• The world is in a no-growth phase—no expansion.
  • Doing more with less
  • Movement, mobility, agility, flexi-everything
  • Global war for talent vs. war on performance—talent is not everything, but the differentiator is the upskilling and reskilling and holistic view to performance.
  • War on performance. This is a challenge for a strategic “whole new HR approach”— engage in holistic performance for sustainability.
  • Fluid nature of business—business-on-the-go
  • The era of “yes” to the power of big data analytics

People Perspective Impact

  • FOMO and “focus deficit syndrome”—rethink office hours, impact of connectivity, impact on performance outputs and results.
  • Innovation and creativity are needed everywhere—the new scarce skills.
  • Learning solutions delivery in “bits and bytes.”
  • Crowd-sourcing feedback systems—everything and everyone get rated and are involved in feedback.
  • A new breed of “knowledge doers” is emerging.
  • Where are the women? Women are vulnerable to job losses even though there has been a surge to place them in senior positions. Do the stats. Women are the most underutilized business resource.
  • Performance impact—work anytime, anywhere. Is the organization ready for this?
  • People need “everyday-EQ.”
Leadership
  • Managers’ new role as “brand managers”— employees need to feel the value of the brand to stay engaged.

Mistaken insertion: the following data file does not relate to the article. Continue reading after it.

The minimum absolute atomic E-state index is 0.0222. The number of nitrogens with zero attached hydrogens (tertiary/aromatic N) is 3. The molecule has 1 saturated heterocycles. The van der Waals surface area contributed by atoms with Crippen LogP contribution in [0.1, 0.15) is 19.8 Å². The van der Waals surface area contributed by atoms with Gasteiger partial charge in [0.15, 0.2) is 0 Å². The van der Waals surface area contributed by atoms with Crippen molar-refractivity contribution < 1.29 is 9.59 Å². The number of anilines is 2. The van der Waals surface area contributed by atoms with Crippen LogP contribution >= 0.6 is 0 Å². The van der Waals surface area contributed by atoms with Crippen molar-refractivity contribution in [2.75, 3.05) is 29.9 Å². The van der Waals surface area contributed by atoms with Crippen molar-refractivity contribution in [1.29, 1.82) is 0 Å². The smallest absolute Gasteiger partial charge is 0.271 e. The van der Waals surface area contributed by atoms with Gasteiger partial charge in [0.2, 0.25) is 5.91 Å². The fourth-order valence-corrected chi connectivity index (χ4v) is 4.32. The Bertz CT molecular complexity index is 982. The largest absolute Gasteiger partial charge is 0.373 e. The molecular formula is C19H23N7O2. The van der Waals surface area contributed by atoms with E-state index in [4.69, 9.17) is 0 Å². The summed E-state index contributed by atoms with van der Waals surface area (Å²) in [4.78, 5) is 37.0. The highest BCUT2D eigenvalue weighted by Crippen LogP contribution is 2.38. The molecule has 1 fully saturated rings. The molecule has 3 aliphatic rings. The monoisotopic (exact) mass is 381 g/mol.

• Leading vs. coaching and mentoring—the new must-have skills.
  • “Knowledge vs. managing” managers are replaced by team project management and assignment management. A new model for management is required.
  • Everything is about relationships and socialization.
  • Team performance and team-to-team managing
Process Perspective Impact
  • Prepare workforce for the pace of technology, automation, and innovation.
  • No turning back from digitization.
  • Prepare for a blended workforce to be ready for the future now—re- and out-deploy people who do not have the capability and emotional willingness.
  • The internet of things—how clients/customers/employees access information, make decisions, and engage with the brand—or not!
  • The everything cloud—tools, job aids, rules, procedures, and policies must be accessible everywhere to everyone.

Organization Perspective Impact

  • Business beyond compliance and governance—ethical and sustainable business is the new focus.
  • Demise of traditional performance management systems—strategic mindset shift and change is needed to get out of the caves.
  • Everything is about data and analytics—and interpretation.
  • Winners and losers—who are they?
  • Scenario and futures planning is replacing old-school strategic planning.
  • Apps are replacing HR management and everything else.


HR will wow the business if it understands and delivers on holistic performance, helps the business to identify the risks, and plans to meet the business needs briskly. This view on a war on performance necessitates a re-look of HR and management’s ability and agility to deliver facing the risks. A holistic performance audit—not a talent audit or skills audit—should be done on both HR and management’s roles, performance standards, skill, knowledge, and competence. When HR and management stand back to view the painting called “holistic performance,” they should both see the same picture.

About the Author



Belia Nel, CPT, is a performance specialist and coach. If you would like to know more about what we do, please subscribe to our blog at
www.improvidblog.com or visit our website at www.improvid.co.za or connect with Nel on LinkedIn.